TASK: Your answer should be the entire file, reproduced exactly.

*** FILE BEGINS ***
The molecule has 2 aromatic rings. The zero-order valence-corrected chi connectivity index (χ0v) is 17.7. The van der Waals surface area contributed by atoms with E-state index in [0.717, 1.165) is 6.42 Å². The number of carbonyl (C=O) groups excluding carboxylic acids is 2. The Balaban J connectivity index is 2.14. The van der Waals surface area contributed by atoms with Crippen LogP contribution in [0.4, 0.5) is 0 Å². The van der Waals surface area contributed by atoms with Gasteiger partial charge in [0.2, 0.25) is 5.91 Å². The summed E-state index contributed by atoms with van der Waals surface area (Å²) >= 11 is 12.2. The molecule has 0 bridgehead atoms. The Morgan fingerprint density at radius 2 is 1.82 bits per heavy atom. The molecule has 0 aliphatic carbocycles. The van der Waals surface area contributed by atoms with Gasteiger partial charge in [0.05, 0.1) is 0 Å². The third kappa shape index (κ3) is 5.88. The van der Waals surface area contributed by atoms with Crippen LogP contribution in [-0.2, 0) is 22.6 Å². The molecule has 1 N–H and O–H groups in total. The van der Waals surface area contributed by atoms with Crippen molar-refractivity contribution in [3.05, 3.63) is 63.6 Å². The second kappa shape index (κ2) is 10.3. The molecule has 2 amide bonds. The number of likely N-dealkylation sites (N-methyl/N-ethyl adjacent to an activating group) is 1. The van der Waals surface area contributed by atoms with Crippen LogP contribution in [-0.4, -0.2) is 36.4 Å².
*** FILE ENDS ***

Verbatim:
The molecule has 2 aromatic rings. The zero-order valence-corrected chi connectivity index (χ0v) is 17.7. The van der Waals surface area contributed by atoms with E-state index in [0.717, 1.165) is 6.42 Å². The number of carbonyl (C=O) groups excluding carboxylic acids is 2. The Balaban J connectivity index is 2.14. The van der Waals surface area contributed by atoms with Crippen LogP contribution in [0.4, 0.5) is 0 Å². The van der Waals surface area contributed by atoms with Gasteiger partial charge in [0.2, 0.25) is 5.91 Å². The summed E-state index contributed by atoms with van der Waals surface area (Å²) >= 11 is 12.2. The molecule has 0 bridgehead atoms. The Morgan fingerprint density at radius 2 is 1.82 bits per heavy atom. The molecule has 0 aliphatic carbocycles. The van der Waals surface area contributed by atoms with Gasteiger partial charge in [0.05, 0.1) is 0 Å². The third kappa shape index (κ3) is 5.88. The van der Waals surface area contributed by atoms with Crippen LogP contribution in [-0.2, 0) is 22.6 Å². The molecule has 1 N–H and O–H groups in total. The van der Waals surface area contributed by atoms with Crippen molar-refractivity contribution in [3.05, 3.63) is 63.6 Å². The second kappa shape index (κ2) is 10.3. The molecule has 2 amide bonds. The number of likely N-dealkylation sites (N-methyl/N-ethyl adjacent to an activating group) is 1. The van der Waals surface area contributed by atoms with Crippen LogP contribution in [-0.4, -0.2) is 36.4 Å².